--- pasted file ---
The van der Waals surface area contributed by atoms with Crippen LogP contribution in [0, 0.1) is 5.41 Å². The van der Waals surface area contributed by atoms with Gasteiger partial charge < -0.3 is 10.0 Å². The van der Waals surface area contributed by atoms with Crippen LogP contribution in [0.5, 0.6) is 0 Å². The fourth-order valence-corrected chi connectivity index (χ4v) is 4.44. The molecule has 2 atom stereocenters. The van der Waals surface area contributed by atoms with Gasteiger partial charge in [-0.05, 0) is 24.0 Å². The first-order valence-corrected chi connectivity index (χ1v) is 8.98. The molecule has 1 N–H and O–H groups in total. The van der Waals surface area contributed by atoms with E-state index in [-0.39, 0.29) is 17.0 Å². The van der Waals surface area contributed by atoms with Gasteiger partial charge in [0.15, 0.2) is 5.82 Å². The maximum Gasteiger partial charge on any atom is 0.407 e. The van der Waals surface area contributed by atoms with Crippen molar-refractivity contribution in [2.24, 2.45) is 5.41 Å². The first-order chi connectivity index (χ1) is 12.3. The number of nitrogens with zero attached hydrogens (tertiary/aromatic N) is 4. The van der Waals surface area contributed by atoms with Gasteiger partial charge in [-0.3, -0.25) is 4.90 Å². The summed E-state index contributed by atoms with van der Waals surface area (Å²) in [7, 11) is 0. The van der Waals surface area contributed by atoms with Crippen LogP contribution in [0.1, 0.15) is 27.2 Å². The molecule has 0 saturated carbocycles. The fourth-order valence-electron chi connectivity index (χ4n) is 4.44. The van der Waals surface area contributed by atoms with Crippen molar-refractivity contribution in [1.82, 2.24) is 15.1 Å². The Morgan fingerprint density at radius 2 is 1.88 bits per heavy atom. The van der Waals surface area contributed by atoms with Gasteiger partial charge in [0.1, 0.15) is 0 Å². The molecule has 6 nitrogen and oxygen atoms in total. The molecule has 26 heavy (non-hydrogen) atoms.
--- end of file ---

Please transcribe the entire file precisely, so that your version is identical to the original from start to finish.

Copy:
The van der Waals surface area contributed by atoms with Crippen LogP contribution in [0, 0.1) is 5.41 Å². The van der Waals surface area contributed by atoms with Gasteiger partial charge < -0.3 is 10.0 Å². The van der Waals surface area contributed by atoms with Crippen LogP contribution in [0.5, 0.6) is 0 Å². The fourth-order valence-corrected chi connectivity index (χ4v) is 4.44. The molecule has 2 atom stereocenters. The van der Waals surface area contributed by atoms with Gasteiger partial charge in [-0.05, 0) is 24.0 Å². The first-order valence-corrected chi connectivity index (χ1v) is 8.98. The molecule has 1 N–H and O–H groups in total. The van der Waals surface area contributed by atoms with E-state index in [-0.39, 0.29) is 17.0 Å². The van der Waals surface area contributed by atoms with Gasteiger partial charge in [0.15, 0.2) is 5.82 Å². The maximum Gasteiger partial charge on any atom is 0.407 e. The van der Waals surface area contributed by atoms with Crippen molar-refractivity contribution in [2.24, 2.45) is 5.41 Å². The first-order chi connectivity index (χ1) is 12.3. The number of nitrogens with zero attached hydrogens (tertiary/aromatic N) is 4. The van der Waals surface area contributed by atoms with Gasteiger partial charge in [-0.3, -0.25) is 4.90 Å². The summed E-state index contributed by atoms with van der Waals surface area (Å²) in [7, 11) is 0. The van der Waals surface area contributed by atoms with Crippen LogP contribution in [0.1, 0.15) is 27.2 Å². The molecule has 0 saturated carbocycles. The fourth-order valence-electron chi connectivity index (χ4n) is 4.44. The van der Waals surface area contributed by atoms with Crippen molar-refractivity contribution in [1.82, 2.24) is 15.1 Å². The Morgan fingerprint density at radius 2 is 1.88 bits per heavy atom. The van der Waals surface area contributed by atoms with Gasteiger partial charge in [0.1, 0.15) is 0 Å². The molecule has 6 nitrogen and oxygen atoms in total. The molecule has 26 heavy (non-hydrogen) atoms.